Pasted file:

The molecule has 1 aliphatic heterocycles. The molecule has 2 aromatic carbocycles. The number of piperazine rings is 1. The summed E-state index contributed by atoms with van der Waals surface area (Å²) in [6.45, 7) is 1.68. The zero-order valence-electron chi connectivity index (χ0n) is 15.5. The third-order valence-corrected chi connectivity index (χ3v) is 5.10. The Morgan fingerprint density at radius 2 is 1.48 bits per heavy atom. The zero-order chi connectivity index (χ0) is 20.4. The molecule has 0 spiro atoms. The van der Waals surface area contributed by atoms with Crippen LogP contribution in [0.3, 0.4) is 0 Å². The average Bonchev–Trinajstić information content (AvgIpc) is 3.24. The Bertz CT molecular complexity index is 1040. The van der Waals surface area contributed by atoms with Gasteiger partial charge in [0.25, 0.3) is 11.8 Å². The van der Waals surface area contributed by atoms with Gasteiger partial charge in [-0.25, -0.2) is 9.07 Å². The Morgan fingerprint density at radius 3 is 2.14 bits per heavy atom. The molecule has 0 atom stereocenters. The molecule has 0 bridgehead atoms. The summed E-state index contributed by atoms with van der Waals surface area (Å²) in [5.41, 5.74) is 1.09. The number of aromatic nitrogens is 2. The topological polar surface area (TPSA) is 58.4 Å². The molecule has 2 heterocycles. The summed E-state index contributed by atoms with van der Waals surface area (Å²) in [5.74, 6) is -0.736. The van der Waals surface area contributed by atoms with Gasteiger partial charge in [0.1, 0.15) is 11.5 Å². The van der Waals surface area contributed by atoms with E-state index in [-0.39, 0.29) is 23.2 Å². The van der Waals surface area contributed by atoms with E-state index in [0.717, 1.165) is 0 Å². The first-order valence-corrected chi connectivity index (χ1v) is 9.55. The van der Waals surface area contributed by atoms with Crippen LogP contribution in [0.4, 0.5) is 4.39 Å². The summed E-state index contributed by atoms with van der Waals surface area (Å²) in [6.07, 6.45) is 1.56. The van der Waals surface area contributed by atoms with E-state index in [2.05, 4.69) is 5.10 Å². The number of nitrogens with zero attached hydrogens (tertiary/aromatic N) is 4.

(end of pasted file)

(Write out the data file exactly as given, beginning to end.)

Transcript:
The molecule has 1 aliphatic heterocycles. The molecule has 2 aromatic carbocycles. The number of piperazine rings is 1. The summed E-state index contributed by atoms with van der Waals surface area (Å²) in [6.45, 7) is 1.68. The zero-order valence-electron chi connectivity index (χ0n) is 15.5. The third-order valence-corrected chi connectivity index (χ3v) is 5.10. The Morgan fingerprint density at radius 2 is 1.48 bits per heavy atom. The zero-order chi connectivity index (χ0) is 20.4. The molecule has 0 spiro atoms. The van der Waals surface area contributed by atoms with Crippen LogP contribution in [0.3, 0.4) is 0 Å². The average Bonchev–Trinajstić information content (AvgIpc) is 3.24. The Bertz CT molecular complexity index is 1040. The van der Waals surface area contributed by atoms with Gasteiger partial charge in [0.25, 0.3) is 11.8 Å². The van der Waals surface area contributed by atoms with Gasteiger partial charge in [-0.25, -0.2) is 9.07 Å². The Morgan fingerprint density at radius 3 is 2.14 bits per heavy atom. The molecule has 0 atom stereocenters. The molecule has 0 bridgehead atoms. The summed E-state index contributed by atoms with van der Waals surface area (Å²) in [5.41, 5.74) is 1.09. The number of aromatic nitrogens is 2. The topological polar surface area (TPSA) is 58.4 Å². The molecule has 2 heterocycles. The summed E-state index contributed by atoms with van der Waals surface area (Å²) in [5.74, 6) is -0.736. The van der Waals surface area contributed by atoms with Gasteiger partial charge in [0.1, 0.15) is 11.5 Å². The van der Waals surface area contributed by atoms with E-state index in [-0.39, 0.29) is 23.2 Å². The van der Waals surface area contributed by atoms with E-state index in [0.717, 1.165) is 0 Å². The first-order valence-corrected chi connectivity index (χ1v) is 9.55. The van der Waals surface area contributed by atoms with Crippen LogP contribution in [0.4, 0.5) is 4.39 Å². The summed E-state index contributed by atoms with van der Waals surface area (Å²) in [6.07, 6.45) is 1.56. The van der Waals surface area contributed by atoms with E-state index in [2.05, 4.69) is 5.10 Å². The number of nitrogens with zero attached hydrogens (tertiary/aromatic N) is 4.